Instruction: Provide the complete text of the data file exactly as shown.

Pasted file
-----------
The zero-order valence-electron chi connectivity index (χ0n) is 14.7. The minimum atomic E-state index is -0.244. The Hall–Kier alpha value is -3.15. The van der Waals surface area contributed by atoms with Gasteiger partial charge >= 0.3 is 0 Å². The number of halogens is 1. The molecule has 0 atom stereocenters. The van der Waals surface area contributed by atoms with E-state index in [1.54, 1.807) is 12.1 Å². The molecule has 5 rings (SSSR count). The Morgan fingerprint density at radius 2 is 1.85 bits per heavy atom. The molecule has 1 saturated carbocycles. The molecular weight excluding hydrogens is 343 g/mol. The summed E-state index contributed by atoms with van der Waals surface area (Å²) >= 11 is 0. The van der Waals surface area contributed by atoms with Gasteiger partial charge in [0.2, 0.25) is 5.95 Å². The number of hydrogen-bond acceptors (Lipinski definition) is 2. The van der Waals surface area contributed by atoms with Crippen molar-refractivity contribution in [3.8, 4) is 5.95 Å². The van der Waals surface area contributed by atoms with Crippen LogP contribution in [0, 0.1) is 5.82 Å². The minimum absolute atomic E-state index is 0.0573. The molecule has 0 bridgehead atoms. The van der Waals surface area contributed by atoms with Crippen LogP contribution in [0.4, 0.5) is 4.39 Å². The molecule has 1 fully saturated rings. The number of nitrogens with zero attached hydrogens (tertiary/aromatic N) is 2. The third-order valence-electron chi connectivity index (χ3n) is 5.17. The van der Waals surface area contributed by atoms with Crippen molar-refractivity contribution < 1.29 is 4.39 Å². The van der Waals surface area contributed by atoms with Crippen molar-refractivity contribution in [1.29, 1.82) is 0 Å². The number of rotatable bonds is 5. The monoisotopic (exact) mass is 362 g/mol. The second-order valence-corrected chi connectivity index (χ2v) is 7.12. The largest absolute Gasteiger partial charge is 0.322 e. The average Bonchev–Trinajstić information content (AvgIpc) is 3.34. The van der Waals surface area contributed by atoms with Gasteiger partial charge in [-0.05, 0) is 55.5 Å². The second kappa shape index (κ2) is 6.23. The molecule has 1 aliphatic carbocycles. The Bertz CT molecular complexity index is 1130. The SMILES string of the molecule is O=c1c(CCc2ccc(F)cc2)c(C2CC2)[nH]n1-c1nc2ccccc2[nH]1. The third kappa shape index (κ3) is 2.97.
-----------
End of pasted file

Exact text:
The zero-order valence-electron chi connectivity index (χ0n) is 14.7. The minimum atomic E-state index is -0.244. The Hall–Kier alpha value is -3.15. The van der Waals surface area contributed by atoms with Gasteiger partial charge >= 0.3 is 0 Å². The number of halogens is 1. The molecule has 0 atom stereocenters. The van der Waals surface area contributed by atoms with E-state index in [1.54, 1.807) is 12.1 Å². The molecule has 5 rings (SSSR count). The Morgan fingerprint density at radius 2 is 1.85 bits per heavy atom. The molecule has 1 saturated carbocycles. The molecular weight excluding hydrogens is 343 g/mol. The summed E-state index contributed by atoms with van der Waals surface area (Å²) >= 11 is 0. The van der Waals surface area contributed by atoms with Gasteiger partial charge in [0.2, 0.25) is 5.95 Å². The number of hydrogen-bond acceptors (Lipinski definition) is 2. The van der Waals surface area contributed by atoms with Crippen molar-refractivity contribution in [3.8, 4) is 5.95 Å². The van der Waals surface area contributed by atoms with Crippen LogP contribution in [0, 0.1) is 5.82 Å². The minimum absolute atomic E-state index is 0.0573. The molecule has 0 bridgehead atoms. The van der Waals surface area contributed by atoms with Crippen LogP contribution in [0.4, 0.5) is 4.39 Å². The molecule has 1 fully saturated rings. The number of nitrogens with zero attached hydrogens (tertiary/aromatic N) is 2. The third-order valence-electron chi connectivity index (χ3n) is 5.17. The van der Waals surface area contributed by atoms with Crippen molar-refractivity contribution < 1.29 is 4.39 Å². The van der Waals surface area contributed by atoms with Crippen molar-refractivity contribution in [1.29, 1.82) is 0 Å². The number of rotatable bonds is 5. The monoisotopic (exact) mass is 362 g/mol. The second-order valence-corrected chi connectivity index (χ2v) is 7.12. The largest absolute Gasteiger partial charge is 0.322 e. The average Bonchev–Trinajstić information content (AvgIpc) is 3.34. The van der Waals surface area contributed by atoms with Gasteiger partial charge in [-0.05, 0) is 55.5 Å². The second kappa shape index (κ2) is 6.23. The molecule has 1 aliphatic carbocycles. The Bertz CT molecular complexity index is 1130. The SMILES string of the molecule is O=c1c(CCc2ccc(F)cc2)c(C2CC2)[nH]n1-c1nc2ccccc2[nH]1. The third kappa shape index (κ3) is 2.97.